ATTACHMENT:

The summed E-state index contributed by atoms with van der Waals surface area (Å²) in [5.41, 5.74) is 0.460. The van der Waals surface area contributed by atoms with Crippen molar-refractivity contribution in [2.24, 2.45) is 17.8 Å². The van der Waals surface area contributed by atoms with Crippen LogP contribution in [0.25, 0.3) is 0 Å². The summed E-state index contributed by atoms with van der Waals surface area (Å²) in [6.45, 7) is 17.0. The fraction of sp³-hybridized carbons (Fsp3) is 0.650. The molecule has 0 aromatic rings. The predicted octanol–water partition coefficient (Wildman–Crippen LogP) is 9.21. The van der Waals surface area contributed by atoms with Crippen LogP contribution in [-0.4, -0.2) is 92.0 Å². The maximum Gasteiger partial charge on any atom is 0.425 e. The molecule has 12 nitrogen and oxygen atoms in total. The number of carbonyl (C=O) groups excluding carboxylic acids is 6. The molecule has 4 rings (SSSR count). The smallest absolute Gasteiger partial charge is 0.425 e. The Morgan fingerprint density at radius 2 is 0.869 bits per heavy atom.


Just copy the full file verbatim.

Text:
The summed E-state index contributed by atoms with van der Waals surface area (Å²) in [5.41, 5.74) is 0.460. The van der Waals surface area contributed by atoms with Crippen molar-refractivity contribution in [2.24, 2.45) is 17.8 Å². The van der Waals surface area contributed by atoms with Crippen LogP contribution in [0.25, 0.3) is 0 Å². The summed E-state index contributed by atoms with van der Waals surface area (Å²) in [6.45, 7) is 17.0. The fraction of sp³-hybridized carbons (Fsp3) is 0.650. The molecule has 0 aromatic rings. The predicted octanol–water partition coefficient (Wildman–Crippen LogP) is 9.21. The van der Waals surface area contributed by atoms with Crippen LogP contribution in [-0.4, -0.2) is 92.0 Å². The maximum Gasteiger partial charge on any atom is 0.425 e. The molecule has 12 nitrogen and oxygen atoms in total. The number of carbonyl (C=O) groups excluding carboxylic acids is 6. The molecule has 4 rings (SSSR count). The smallest absolute Gasteiger partial charge is 0.425 e. The Morgan fingerprint density at radius 2 is 0.869 bits per heavy atom.